What you need to know about Budget 2016
The 2016 Federal Budget was announced with the government citing a clear focus on jobs and growth. In particular, the Budget provides benefits to small businesses and middle income earners. Let’s take a look at these two key announcements.
Middle income earners
The government announced it would lift the threshold on the 32.5% tax level from $80,000 to $87,000, removing many taxpayers from the 37% tax rate.
Treasurer, Scott Morrison, said that this decision was made to provide room in our tax system for average full-time wage earners to earn more without being taxed more.
Ten year enterprise tax plan
The company tax rate will be reduced to 25% from 30% over ten years. From 1 July 2016, the small business tax rate will be lowered to 27.5% and the turnover threshold for small businesses eligible for it will increase from $2 million to $10 million per annum.
The government plan to make more businesses eligible for the lower tax rate in the years to come. The lower company tax rate of 27.5% will apply to businesses with up to $25 million in annual turnover in 2017-18, to $50 million in 2018-19 and $100 million in 2019-20.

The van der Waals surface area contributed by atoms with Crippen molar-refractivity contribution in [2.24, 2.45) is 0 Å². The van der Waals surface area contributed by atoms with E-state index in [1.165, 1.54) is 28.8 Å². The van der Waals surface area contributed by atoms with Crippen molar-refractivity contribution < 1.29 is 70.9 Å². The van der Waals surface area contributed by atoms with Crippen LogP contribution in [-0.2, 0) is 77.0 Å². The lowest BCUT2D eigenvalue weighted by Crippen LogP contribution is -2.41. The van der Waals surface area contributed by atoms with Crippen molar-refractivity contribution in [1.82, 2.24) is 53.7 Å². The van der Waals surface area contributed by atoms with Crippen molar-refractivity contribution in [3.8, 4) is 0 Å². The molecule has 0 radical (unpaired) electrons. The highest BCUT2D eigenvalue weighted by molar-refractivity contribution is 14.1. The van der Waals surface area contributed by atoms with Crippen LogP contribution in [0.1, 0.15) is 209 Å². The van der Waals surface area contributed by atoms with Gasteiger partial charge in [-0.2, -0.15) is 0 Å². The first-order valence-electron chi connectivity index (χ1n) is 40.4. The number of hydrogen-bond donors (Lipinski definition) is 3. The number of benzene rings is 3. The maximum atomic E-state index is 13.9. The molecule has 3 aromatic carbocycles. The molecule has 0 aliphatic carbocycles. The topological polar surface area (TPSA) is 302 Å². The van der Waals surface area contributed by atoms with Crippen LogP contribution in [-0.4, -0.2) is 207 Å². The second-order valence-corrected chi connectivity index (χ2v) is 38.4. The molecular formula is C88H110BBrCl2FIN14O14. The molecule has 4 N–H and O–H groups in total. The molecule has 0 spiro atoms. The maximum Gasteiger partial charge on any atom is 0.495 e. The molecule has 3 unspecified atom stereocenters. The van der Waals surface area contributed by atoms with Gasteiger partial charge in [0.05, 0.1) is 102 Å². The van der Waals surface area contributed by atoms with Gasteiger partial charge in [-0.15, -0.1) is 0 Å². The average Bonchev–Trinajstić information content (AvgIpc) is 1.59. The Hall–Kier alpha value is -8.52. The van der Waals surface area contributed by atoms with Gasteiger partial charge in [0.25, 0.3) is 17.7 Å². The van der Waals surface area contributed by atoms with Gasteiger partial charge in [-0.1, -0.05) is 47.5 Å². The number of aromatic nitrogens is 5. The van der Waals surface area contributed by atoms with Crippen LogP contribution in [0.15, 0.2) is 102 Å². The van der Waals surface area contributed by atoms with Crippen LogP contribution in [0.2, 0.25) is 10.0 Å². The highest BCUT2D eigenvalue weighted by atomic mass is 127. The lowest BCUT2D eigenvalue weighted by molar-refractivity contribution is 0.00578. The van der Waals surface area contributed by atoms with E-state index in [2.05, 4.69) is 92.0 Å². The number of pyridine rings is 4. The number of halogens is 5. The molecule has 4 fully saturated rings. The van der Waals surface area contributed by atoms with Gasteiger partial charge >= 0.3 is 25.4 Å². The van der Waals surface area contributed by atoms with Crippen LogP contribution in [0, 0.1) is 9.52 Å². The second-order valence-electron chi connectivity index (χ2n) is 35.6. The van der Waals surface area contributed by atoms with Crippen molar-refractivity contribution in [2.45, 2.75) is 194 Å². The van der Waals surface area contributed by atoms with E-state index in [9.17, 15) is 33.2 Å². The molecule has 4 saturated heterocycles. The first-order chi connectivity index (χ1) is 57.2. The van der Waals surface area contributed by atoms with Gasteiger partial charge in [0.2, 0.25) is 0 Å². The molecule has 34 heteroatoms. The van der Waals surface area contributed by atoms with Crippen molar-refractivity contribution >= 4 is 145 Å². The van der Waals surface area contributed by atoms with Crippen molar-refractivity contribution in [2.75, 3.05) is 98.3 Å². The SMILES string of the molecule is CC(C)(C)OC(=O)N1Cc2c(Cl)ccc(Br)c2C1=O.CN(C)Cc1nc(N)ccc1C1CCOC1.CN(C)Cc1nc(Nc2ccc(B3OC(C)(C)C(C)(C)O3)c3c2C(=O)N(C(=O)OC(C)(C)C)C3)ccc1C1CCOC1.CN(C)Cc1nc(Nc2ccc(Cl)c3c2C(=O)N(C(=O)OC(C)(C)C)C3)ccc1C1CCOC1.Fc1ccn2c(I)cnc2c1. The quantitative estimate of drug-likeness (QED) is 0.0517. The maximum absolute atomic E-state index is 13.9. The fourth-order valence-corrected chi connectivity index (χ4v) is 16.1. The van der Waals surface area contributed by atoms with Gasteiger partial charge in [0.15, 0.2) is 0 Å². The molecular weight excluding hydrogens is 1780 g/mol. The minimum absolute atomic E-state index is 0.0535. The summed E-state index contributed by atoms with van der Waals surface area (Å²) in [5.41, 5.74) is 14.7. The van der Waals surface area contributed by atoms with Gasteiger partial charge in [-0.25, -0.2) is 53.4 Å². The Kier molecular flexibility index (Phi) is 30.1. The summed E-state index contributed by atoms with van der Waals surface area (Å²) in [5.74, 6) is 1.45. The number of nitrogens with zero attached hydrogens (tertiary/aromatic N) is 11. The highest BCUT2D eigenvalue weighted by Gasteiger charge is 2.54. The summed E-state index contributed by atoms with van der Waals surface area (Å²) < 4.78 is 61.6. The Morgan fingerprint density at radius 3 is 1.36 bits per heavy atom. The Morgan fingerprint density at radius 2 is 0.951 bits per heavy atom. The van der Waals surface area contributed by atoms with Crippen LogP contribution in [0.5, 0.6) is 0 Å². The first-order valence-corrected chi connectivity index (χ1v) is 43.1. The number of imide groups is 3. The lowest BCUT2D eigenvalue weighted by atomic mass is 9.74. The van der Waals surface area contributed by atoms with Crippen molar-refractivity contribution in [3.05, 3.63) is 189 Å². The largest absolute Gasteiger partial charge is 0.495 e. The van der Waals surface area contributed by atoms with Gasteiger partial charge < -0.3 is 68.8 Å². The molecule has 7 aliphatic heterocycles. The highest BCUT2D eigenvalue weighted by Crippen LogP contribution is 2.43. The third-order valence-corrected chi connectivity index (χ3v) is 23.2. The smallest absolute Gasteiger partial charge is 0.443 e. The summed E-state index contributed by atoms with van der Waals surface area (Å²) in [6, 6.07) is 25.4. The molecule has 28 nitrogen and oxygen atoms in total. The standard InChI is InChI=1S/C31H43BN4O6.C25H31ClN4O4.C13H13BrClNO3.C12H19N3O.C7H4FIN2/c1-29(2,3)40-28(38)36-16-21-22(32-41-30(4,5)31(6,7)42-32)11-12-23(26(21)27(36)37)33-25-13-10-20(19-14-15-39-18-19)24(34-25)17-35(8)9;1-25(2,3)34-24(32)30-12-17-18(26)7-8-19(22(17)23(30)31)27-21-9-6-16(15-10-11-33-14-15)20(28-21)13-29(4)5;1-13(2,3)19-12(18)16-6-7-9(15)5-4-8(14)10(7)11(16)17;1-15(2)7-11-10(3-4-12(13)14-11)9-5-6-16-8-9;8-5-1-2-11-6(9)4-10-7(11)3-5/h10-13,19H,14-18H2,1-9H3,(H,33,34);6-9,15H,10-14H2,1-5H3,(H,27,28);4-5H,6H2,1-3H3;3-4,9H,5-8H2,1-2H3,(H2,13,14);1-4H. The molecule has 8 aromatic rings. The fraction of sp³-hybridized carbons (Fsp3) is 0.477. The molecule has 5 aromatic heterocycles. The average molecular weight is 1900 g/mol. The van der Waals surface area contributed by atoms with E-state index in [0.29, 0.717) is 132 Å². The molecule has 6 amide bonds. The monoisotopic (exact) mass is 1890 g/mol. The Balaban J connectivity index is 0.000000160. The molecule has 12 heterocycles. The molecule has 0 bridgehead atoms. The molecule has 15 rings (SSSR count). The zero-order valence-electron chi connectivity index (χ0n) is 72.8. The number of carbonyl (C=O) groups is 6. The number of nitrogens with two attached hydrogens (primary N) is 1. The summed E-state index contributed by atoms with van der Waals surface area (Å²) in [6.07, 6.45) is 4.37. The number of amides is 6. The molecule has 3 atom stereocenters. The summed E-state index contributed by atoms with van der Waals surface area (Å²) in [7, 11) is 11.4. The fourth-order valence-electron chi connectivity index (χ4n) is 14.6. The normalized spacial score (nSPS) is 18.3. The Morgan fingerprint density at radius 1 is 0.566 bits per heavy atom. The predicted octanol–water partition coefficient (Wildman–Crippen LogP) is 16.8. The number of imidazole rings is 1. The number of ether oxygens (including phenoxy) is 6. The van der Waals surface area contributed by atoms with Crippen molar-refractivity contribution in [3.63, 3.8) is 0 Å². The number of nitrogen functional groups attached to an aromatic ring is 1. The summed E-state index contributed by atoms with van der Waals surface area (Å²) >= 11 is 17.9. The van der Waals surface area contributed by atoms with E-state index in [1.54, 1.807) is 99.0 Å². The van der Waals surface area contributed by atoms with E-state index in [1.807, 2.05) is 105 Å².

Phase two of the ten year plan will extend the lower tax rate of 27.5% to all businesses by 2023-24. It will cut the rate to 25% for all businesses by the end of 2026-27.
As in last year’s budget, small businesses are eligible for 100 per cent tax deduction for any individual assets purchased that costs less than $20,000. From July, this will apply for a year to businesses with a turnover of less than $10 million.
The government said its ten year enterprise tax plan “will boost new investment, create and support jobs and increase real wages, starting with tax cuts for small and medium-sized enterprises”.
For small business owners, like so many of us, the 2016 Budget offers great opportunity to invest more into our businesses. It will be interesting to see how things unfold throughout the election campaign.
Reference: Loan Market, Catherine Blake May 2016